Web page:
Confession: I frequently have a hard time learning my own music.
This is probably not uncommon for composers who primarily write music for others to perform, but I am definitely writing for myself. Lately, when I compose it is usually an attempt to personalize a musical subject that I will eventually be working with in a Dalcroze class, such as metric transformation, augmentation/diminution, polymeter, etc. With summer intensives approaching, I am excited by the prospect of having new material to bring into classes, so the pencil and my blank Utext G. Hente Verlag manuscript book are likely to come out. These pieces tend to be short and they often loop back on themselves. I try to get double-duty out of many of them in my improvising music and dance group Loco Motors (now in a pilot residency with the New York Dalcroze chapter).
But I admit that sometimes my own compositions mystify me. Most of these pieces are not technically demanding for the performer (i.e., me). My goal in writing is clarity of rhythm and form (though they are not often very “well-behaved” as my colleague Jeremy Dittus likes to say), so that I can bring them into a Dalcroze class or use as a jumping off point for improvisation. As I compose, I am very clear about what I want to appear on the page. It is as though some hidden force within is dictating: this, then this; no—not that, this; and so on until it is finished, after which the window of creation closes.
In these pieces I almost never use the conventional diatonic, or even modal, harmony that I use when playing for classes in these compositions, but there is strong evidence for a harmonic grammar that I don’t fully yet understand. This can make it difficult for me to actually learn (and even comprehend) my own music. If I ignore what I have written (“Oh, just keep the rhythm and the feeling but improvise the notes for god’s sake…”) it just sounds wrong. And when I return to the page, I am often astonished to find a kind of logic in the writing that I had not been aware of when putting it down. I find I have to keep it as it is or stop playing it.
As an experiment, I decided to make a visual map of a new piece which I titled “In the Rough” (pictured above). The piece is an exploration of cross rhythms, 3×4, 4×5, etc. Without thinking too much, I just drew pictures of each measure or phrase until I got to the end. It does not follow a logical system. I wouldn’t give it to another musician and expect it to be understood. But when I played the piece just using the drawing as a visual reference, I was instantly able to play it exactly as I had written it. Why?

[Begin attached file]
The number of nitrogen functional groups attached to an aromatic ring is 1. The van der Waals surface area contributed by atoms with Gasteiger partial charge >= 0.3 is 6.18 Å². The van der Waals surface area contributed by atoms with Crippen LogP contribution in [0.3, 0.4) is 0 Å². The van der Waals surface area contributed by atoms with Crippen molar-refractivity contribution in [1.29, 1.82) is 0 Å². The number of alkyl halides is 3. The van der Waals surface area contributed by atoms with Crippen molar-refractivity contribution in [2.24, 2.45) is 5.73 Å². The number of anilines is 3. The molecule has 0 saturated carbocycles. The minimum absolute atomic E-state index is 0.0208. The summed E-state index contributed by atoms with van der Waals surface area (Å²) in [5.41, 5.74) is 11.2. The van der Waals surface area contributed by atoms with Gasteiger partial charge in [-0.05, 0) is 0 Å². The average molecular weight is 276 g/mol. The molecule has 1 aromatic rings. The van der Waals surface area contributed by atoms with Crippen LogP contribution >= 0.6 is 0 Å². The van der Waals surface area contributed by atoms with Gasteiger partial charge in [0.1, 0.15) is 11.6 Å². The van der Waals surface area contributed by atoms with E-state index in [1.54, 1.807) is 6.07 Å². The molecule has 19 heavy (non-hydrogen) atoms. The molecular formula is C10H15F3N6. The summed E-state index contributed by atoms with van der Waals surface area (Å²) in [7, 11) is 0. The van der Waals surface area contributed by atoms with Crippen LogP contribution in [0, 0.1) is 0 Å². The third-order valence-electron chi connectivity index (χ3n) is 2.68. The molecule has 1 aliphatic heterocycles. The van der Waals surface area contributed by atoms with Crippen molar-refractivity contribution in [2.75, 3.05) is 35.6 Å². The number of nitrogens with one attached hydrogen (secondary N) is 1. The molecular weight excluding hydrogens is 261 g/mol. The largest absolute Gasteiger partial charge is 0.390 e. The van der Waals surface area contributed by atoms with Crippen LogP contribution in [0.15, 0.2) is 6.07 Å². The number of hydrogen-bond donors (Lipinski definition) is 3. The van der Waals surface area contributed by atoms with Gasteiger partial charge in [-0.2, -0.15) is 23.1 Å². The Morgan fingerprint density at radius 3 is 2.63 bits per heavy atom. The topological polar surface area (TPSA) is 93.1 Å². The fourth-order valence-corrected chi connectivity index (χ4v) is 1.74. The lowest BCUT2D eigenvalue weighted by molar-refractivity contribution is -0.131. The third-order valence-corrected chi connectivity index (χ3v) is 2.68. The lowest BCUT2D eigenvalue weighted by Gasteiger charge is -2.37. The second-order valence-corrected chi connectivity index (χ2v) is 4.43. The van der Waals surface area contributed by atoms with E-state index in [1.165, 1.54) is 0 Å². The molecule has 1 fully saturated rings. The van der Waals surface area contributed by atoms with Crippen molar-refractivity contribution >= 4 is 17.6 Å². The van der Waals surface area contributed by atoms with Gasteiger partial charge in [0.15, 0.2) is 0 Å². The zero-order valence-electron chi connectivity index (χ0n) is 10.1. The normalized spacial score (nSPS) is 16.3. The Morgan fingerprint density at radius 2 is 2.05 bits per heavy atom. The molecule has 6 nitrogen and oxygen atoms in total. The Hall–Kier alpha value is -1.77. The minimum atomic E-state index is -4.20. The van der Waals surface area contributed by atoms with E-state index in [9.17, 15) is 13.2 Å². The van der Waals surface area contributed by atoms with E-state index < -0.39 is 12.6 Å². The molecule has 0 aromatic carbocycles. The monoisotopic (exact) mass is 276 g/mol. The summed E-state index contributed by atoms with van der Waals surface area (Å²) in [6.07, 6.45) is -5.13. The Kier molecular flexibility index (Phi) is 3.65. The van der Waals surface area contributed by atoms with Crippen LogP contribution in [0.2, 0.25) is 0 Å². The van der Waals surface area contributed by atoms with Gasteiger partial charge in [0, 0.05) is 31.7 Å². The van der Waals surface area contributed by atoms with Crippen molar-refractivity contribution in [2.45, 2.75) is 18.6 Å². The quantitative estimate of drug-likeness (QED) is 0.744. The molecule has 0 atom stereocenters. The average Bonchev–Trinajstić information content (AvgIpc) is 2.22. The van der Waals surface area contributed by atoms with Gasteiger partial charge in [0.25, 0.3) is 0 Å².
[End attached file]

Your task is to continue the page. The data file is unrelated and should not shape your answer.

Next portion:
I don’t have a definitive answer, but I suspect it is the same thing that makes movement in a Dalcroze class such a powerful way of learning. Translating something that we hear, see or feel internally into a completely different medium gives us a unique access to the original, a kind of (paradoxically) unmediated access. When I play while looking at the drawing, I am free from the symbolic decoding that notation sometimes locks me into. Playing from the visual map I drew, it doesn’t feel like I am recreating something, as it does when I am reading standard notation. It feels more like I am playing what was already there, inside. The drawing, more abstract by nature, is merely opening the door, allowing me access to what I originally heard in my head, and felt in my body, as I was writing.
Whatever the reason, I’ll definitely be exploring this more in the future, if for no other reason than to be better able to understand myself.
Have you had a similar experience? I’d love to hear about it.
Here’s the printed music and a recording. Dalcrozians might enjoy moving it with hands and feet. Happy to send a PDF of the score upon request.
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